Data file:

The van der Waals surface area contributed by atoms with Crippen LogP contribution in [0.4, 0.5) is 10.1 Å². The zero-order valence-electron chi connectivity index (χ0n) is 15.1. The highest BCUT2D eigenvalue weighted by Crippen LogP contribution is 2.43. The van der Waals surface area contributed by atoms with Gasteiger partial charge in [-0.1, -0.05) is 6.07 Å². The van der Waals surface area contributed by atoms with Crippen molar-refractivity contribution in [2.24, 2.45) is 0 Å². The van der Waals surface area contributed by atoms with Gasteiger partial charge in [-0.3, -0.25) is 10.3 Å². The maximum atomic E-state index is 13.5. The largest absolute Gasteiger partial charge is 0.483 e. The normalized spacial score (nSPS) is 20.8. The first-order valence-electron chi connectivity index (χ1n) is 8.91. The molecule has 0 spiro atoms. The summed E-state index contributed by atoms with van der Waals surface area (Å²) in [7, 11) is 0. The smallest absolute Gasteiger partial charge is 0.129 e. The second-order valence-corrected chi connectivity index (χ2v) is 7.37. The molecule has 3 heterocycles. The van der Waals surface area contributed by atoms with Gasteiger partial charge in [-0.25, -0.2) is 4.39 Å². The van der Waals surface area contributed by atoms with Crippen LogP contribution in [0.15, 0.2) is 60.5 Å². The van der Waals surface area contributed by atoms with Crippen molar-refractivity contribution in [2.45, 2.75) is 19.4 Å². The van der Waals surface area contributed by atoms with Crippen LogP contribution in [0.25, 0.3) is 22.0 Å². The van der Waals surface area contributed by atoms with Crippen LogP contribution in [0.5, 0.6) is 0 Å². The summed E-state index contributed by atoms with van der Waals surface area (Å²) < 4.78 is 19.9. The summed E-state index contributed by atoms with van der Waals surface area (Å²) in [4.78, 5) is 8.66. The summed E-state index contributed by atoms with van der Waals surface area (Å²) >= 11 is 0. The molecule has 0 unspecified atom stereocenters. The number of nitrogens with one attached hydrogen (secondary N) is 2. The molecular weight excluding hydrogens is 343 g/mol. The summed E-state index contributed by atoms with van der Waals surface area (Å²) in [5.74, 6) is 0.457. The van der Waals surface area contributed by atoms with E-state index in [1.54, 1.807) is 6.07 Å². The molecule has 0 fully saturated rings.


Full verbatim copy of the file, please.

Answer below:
The van der Waals surface area contributed by atoms with Crippen LogP contribution in [0.4, 0.5) is 10.1 Å². The zero-order valence-electron chi connectivity index (χ0n) is 15.1. The highest BCUT2D eigenvalue weighted by Crippen LogP contribution is 2.43. The van der Waals surface area contributed by atoms with Gasteiger partial charge in [-0.1, -0.05) is 6.07 Å². The van der Waals surface area contributed by atoms with Crippen molar-refractivity contribution in [2.24, 2.45) is 0 Å². The van der Waals surface area contributed by atoms with Gasteiger partial charge in [-0.3, -0.25) is 10.3 Å². The maximum atomic E-state index is 13.5. The largest absolute Gasteiger partial charge is 0.483 e. The normalized spacial score (nSPS) is 20.8. The first-order valence-electron chi connectivity index (χ1n) is 8.91. The molecule has 0 spiro atoms. The summed E-state index contributed by atoms with van der Waals surface area (Å²) in [7, 11) is 0. The smallest absolute Gasteiger partial charge is 0.129 e. The second-order valence-corrected chi connectivity index (χ2v) is 7.37. The molecule has 3 heterocycles. The van der Waals surface area contributed by atoms with Gasteiger partial charge in [-0.25, -0.2) is 4.39 Å². The van der Waals surface area contributed by atoms with Crippen LogP contribution in [0.15, 0.2) is 60.5 Å². The van der Waals surface area contributed by atoms with Crippen molar-refractivity contribution in [2.45, 2.75) is 19.4 Å². The van der Waals surface area contributed by atoms with Crippen LogP contribution in [0.25, 0.3) is 22.0 Å². The van der Waals surface area contributed by atoms with Crippen LogP contribution in [0.5, 0.6) is 0 Å². The summed E-state index contributed by atoms with van der Waals surface area (Å²) < 4.78 is 19.9. The summed E-state index contributed by atoms with van der Waals surface area (Å²) in [4.78, 5) is 8.66. The summed E-state index contributed by atoms with van der Waals surface area (Å²) >= 11 is 0. The molecule has 0 unspecified atom stereocenters. The number of nitrogens with one attached hydrogen (secondary N) is 2. The molecular weight excluding hydrogens is 343 g/mol. The summed E-state index contributed by atoms with van der Waals surface area (Å²) in [5.74, 6) is 0.457. The van der Waals surface area contributed by atoms with E-state index in [1.54, 1.807) is 6.07 Å². The molecule has 0 fully saturated rings.